3
$\begingroup$

I need to prove the following:

If $n,m,k\in \mathbb{N}$ and $k\leq m \leq n$, then

$$\binom{n}{m}\binom{m}{k} = \binom{n}{k}\binom{n-k}{m-k}$$.

I did the following steps:

\begin{align} \require{cancel} \binom{n}{m}\binom{m}{k} &= \binom{n}{k}\binom{n-k}{m-k} \\ \frac{n!}{m!(n-m)!}\cdot \frac{m!}{k!(m-k)!} &= \frac{n!}{k!(n-k)!}\cdot \frac{(n-k)!}{(m-k)!(n-k-m+k)!}\\ \frac{n!}{\cancel{m!}(n-m)!}\cdot \frac{\cancel{m!}}{k!(m-k)!} &= \frac{n!}{k!\cancel{(n-k)}!}\cdot \frac{\cancel{(n-k)}!}{(m-k)!(n-k-m+k)!} \\ \frac{n!}{k!(n-m)!(m-k)!} &= \frac{n!}{k!(n-m)!(m-k)!} \end{align}

The question is: is my proof correct? Are all my steps valid?

Thanks

$\endgroup$
  • $\begingroup$ Maybe it is just me, but I am little confused of how you went in one step from $(m-k)!(n-k-m+k)!$ to $(n-m)!(m-k)!$ $\endgroup$ – imranfat Mar 20 '14 at 19:15
  • 1
    $\begingroup$ @imranfat, $(n−k−m+k)!=(n-m)!$. $\endgroup$ – DKal Mar 20 '14 at 19:16
  • 1
    $\begingroup$ Ok, I see it now, there has been a complete brainfart in my head going on... $\endgroup$ – imranfat Mar 20 '14 at 19:24
  • $\begingroup$ Thanks for the edit Umberto! $\endgroup$ – Jeel Shah Mar 20 '14 at 19:32
2
$\begingroup$

It is correct!

An other way to prove this is the following:

$$\binom{n}{m}\binom{m}{k} = \frac{n!}{m!(n-m)!} \frac{m!}{k!(m-k)!}= \frac{n!}{(n-m)!} \frac{1}{k!(m-k)!}=\frac{n!}{k!} \frac{1}{(m-k)!(n-m)!}=\frac{n!}{k!(n-k)!} \frac{(n-k)!}{(m-k)!(n-m)!}=\binom{n}{k}\frac{(n-k)!}{(m-k)!((n-k)-(m-k))!}=\binom{n}{k} \binom{n-k}{m-k}$$

$\endgroup$
  • 1
    $\begingroup$ The back of the book suggested that I use the following fact $\binom{n+1}{k+1} = \frac{n+1}{k+1}\binom{n}{k}$. How would I use that? Also, on the second last portion i.e. $(n-m)!$ going to $((n-k)-(m-k))!$ is that because we have $n = n-k$ and $m=m-k$? $\endgroup$ – Jeel Shah Mar 20 '14 at 19:31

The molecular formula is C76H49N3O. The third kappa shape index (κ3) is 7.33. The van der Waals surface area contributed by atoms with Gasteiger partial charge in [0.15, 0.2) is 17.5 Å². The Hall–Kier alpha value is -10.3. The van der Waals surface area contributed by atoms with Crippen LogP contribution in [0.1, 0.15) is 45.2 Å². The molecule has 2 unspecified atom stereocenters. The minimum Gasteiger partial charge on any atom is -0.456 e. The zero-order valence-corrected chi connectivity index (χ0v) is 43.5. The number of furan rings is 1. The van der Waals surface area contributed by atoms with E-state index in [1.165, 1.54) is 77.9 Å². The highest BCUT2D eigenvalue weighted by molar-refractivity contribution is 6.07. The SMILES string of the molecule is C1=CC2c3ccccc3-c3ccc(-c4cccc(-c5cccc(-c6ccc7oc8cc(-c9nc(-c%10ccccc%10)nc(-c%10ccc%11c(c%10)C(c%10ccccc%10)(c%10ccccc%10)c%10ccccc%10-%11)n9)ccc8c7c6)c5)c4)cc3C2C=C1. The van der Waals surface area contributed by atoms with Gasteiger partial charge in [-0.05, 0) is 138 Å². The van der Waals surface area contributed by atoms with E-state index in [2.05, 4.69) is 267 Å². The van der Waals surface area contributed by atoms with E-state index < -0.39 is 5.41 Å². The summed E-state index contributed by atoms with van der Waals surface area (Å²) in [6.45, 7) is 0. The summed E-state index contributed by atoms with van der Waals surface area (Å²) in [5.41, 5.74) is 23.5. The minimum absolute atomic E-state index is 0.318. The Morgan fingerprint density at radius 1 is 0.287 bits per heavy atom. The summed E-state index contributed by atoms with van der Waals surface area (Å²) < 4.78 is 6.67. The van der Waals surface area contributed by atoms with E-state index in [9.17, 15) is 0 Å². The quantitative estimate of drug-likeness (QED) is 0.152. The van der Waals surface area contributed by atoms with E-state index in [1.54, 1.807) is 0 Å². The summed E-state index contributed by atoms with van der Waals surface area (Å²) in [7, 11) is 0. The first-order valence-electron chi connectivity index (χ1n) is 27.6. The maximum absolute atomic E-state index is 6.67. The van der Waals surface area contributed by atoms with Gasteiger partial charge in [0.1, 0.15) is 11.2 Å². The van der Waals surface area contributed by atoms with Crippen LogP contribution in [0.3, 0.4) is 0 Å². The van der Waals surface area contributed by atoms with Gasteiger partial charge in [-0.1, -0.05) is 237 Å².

• $\begingroup$ As regards the second question: $$(n-m)!=(n-m+0)!=(n-m+k-k)!=(n-k-m+k)!=((n-k)-(m-k))!$$ $\endgroup$ – Mary Star Mar 20 '14 at 19:34
  • 1
    $\begingroup$ To use the relation $$\binom{n+1}{k+1}=\frac{n+1}{k+1} \binom{n}{k}$$ you could do the following: $$\binom{n}{m}=\frac{n}{m} \binom{n-1}{m-1}=...=\frac{n \cdot ... \cdot (n-k+1)}{m \cdot ... \cdot (m-k+1)} \binom{n-k}{m-k}=\frac{\frac{n!}{(n-k)!}}{\frac{m!}{(m-k)!}} \binom{n-k}{m-k}=\frac{\frac{n!}{k!(n-k)!}}{\frac{m!}{k!(m-k)!}} \binom{n-k}{m-k}= \frac{ \binom{n}{k} }{ \binom{m}{k} } \binom{n-k}{m-k}$$ So $$\binom{n}{m} \binom{m}{k}= \frac{ \binom{n}{k} }{ \binom{m}{k} } \binom{n-k}{m-k} \binom{m}{k}= \binom{n}{k} \binom{n-k}{m-k}$$ $\endgroup$ – Mary Star Mar 20 '14 at 22:41
1
$\begingroup$

You appear to do this in a non-standard way, but it looks alright (reading the equations from top to bottom instead of left to right).

Ever thought of a combinatoric proof?

$\endgroup$
1
$\begingroup$

Looks correct to me. Alternatively, you can give a combinatorial proof: both sides of the equation count the number of options to choose subsets $K\subseteq M\subseteq N$, where $N$ is a set of $n$ elements, $M\subseteq N$ is a subset of $m$ elements, and $K\subseteq M$ is a subset of $k$ elements. On the LHS you choose $M$ and then choose $K$ in $M$. On the RHS you choose $K$ in $N$ first, and then determine $M$ by choosing $m-k$ more elements from $N\setminus K$.

$\endgroup$

Your Answer

By clicking “Post Your Answer”, you agree to our terms of service, privacy policy and cookie policy

Not the answer you're looking for? Browse other questions tagged or ask your own question.